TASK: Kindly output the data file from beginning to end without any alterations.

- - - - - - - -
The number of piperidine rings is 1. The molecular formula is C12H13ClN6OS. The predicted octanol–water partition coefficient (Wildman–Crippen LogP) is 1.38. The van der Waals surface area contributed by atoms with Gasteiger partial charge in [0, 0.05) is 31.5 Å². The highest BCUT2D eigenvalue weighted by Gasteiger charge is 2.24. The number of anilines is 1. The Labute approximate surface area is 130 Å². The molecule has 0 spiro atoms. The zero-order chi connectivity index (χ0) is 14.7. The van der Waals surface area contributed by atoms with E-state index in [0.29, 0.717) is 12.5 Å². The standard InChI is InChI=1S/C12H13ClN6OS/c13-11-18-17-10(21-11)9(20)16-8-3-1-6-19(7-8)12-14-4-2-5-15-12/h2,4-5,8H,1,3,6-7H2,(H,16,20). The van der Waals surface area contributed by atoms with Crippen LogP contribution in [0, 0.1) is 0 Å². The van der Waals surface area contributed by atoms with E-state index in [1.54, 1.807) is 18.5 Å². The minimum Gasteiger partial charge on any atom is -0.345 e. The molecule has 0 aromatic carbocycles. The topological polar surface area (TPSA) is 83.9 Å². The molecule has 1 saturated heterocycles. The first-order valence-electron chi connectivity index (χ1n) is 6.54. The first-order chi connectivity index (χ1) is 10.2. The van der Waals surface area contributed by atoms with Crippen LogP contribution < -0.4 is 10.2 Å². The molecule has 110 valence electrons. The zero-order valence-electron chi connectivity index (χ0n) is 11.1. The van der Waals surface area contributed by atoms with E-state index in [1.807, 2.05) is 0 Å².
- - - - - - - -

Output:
The number of piperidine rings is 1. The molecular formula is C12H13ClN6OS. The predicted octanol–water partition coefficient (Wildman–Crippen LogP) is 1.38. The van der Waals surface area contributed by atoms with Gasteiger partial charge in [0, 0.05) is 31.5 Å². The highest BCUT2D eigenvalue weighted by Gasteiger charge is 2.24. The number of anilines is 1. The Labute approximate surface area is 130 Å². The molecule has 0 spiro atoms. The zero-order chi connectivity index (χ0) is 14.7. The van der Waals surface area contributed by atoms with E-state index in [0.29, 0.717) is 12.5 Å². The standard InChI is InChI=1S/C12H13ClN6OS/c13-11-18-17-10(21-11)9(20)16-8-3-1-6-19(7-8)12-14-4-2-5-15-12/h2,4-5,8H,1,3,6-7H2,(H,16,20). The van der Waals surface area contributed by atoms with Crippen LogP contribution in [0, 0.1) is 0 Å². The van der Waals surface area contributed by atoms with E-state index in [1.54, 1.807) is 18.5 Å². The minimum Gasteiger partial charge on any atom is -0.345 e. The molecule has 0 aromatic carbocycles. The topological polar surface area (TPSA) is 83.9 Å². The molecule has 1 saturated heterocycles. The first-order valence-electron chi connectivity index (χ1n) is 6.54. The first-order chi connectivity index (χ1) is 10.2. The van der Waals surface area contributed by atoms with Crippen LogP contribution < -0.4 is 10.2 Å². The molecule has 110 valence electrons. The zero-order valence-electron chi connectivity index (χ0n) is 11.1. The van der Waals surface area contributed by atoms with E-state index in [1.807, 2.05) is 0 Å².